All young men of that period had one issue to deal with.  The draft.  I chose to enroll in college to receive a student deferment.  The deferment provided temporary relief from being drafted while in school.  Vietnam was in every conversation by this time.  Friends and people I knew were being drafted every day.  By the summer of 66 after a less than spectacular year of college a decision about what to do had to be made.  Two friends came to the tennis court in town where I was playing on a Sunday night.  They said they had decided to volunteer for the draft and that I should too.  They said I was probably going to flunk out of college and get drafted anyway.  I agreed and five of us went to the draft board office and had our names moved to the top of the list.  The lady at the draft board tried to talk us out of it but she didn’t change our mind.  When we left the office that day she told us to bring our shaving kit when we reported.  She wasn’t wrong.  In October, 1966 we were in the Army.  I figured it was a road that lead away from the farm.

A few days before reporting I was sitting on a bench in the one block section of downtown Celeste.  I must have been waiting to meet someone.  My Uncle Earnest drove up, got out of his truck, and came over to sit by me.  This in itself was out of the ordinary.  He ask me if I had joined the army.  When I said yes he quickly replied that I had not joined the army…the whole family had.  He went on to say that I should make the family proud.  I assured him that I would.  That ended the conversion but the point was made.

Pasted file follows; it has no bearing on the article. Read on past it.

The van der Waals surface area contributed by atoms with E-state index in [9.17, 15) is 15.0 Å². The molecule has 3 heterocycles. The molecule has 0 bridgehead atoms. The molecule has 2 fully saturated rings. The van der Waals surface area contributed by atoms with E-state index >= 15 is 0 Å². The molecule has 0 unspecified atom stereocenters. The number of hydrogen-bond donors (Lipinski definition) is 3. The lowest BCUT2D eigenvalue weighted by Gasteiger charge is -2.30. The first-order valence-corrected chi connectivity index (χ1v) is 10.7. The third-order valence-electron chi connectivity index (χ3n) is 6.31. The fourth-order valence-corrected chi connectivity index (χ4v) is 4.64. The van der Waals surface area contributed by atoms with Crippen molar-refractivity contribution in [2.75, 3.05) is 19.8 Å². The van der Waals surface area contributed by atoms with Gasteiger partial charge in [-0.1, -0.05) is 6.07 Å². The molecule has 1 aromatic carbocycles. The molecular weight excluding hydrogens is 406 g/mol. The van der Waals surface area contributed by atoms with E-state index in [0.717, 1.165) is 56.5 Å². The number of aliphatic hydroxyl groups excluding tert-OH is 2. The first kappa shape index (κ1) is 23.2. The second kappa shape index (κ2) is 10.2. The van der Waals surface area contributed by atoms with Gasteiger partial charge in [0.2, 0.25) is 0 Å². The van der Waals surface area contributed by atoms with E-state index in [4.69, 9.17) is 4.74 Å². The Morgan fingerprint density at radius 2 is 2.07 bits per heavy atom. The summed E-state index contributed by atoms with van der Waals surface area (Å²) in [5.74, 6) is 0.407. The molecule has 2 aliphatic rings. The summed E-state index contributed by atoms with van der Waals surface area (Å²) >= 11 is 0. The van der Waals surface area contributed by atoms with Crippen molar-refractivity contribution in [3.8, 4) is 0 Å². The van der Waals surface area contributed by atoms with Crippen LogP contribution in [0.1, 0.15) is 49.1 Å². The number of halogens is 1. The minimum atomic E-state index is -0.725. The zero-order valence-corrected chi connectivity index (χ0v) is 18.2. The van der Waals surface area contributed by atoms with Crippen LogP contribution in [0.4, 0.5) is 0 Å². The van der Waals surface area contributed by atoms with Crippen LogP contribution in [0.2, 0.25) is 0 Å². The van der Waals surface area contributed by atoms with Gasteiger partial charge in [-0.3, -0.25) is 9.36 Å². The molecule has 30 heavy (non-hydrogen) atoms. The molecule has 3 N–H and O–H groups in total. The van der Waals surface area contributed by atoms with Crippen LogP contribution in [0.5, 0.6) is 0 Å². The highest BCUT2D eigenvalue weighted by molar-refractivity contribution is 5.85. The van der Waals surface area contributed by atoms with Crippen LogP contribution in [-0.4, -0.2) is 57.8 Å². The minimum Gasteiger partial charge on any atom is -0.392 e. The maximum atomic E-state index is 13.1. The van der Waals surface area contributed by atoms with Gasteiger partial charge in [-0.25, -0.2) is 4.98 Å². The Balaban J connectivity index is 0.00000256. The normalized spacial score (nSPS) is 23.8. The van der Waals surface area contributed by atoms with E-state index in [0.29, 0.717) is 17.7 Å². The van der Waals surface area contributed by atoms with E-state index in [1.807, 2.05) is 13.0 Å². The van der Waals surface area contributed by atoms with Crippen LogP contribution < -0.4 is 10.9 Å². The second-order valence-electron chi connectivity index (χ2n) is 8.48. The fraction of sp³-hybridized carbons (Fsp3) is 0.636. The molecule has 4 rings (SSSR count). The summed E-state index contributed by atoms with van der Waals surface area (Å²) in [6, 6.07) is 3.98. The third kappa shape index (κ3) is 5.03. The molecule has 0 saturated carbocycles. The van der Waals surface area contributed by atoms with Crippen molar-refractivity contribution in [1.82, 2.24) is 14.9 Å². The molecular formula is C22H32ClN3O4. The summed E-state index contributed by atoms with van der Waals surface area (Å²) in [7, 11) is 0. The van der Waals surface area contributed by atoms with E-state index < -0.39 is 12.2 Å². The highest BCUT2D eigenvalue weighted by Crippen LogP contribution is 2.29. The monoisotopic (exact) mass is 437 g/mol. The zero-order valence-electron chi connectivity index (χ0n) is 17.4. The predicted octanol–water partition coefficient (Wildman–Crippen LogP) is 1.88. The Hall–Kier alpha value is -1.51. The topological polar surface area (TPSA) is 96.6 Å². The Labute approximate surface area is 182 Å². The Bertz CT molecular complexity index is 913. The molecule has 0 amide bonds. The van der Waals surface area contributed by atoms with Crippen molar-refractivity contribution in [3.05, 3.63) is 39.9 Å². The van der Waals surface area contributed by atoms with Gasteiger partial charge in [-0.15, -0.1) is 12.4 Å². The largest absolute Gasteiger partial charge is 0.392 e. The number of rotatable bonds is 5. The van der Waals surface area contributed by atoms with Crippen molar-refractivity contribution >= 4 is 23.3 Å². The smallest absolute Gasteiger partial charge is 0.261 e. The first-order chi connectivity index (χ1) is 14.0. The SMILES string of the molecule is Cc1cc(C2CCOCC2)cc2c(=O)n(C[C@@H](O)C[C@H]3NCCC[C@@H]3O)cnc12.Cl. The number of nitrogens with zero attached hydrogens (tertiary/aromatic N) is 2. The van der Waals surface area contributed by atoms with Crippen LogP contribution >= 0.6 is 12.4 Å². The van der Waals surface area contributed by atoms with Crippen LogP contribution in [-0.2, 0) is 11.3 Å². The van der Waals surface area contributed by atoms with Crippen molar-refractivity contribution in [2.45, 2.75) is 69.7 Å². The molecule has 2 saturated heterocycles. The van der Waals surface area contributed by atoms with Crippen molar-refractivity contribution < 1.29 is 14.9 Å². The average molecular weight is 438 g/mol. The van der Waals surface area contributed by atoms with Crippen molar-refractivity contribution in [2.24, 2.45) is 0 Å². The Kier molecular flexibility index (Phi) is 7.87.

I have tried to paint a picture of just how naive I was at age nineteen.  I was 6 foot 2 inches and 150 pounds.  The skinny kid from Texas didn’t have any idea what he was getting himself into.     Not too many years after I had returned home my Uncle Garland passed away.  Uncle Garland was the oldest of my Dad’s brothers.  He was more like a grandfather to me than an uncle.  .At his funeral Aunt Mary hugged me and told me that Uncle Garland had cried when he found out that I was going to Vietnam as a medic.  I was stunned and didn’t know how to respond.  I had no idea that he or any of my uncles and aunts cared enough about me to cry for me.  Uncle Garland had served in WWI and WWII.  He knew what peril I was in as a combat medic.

Continue to Chapter 2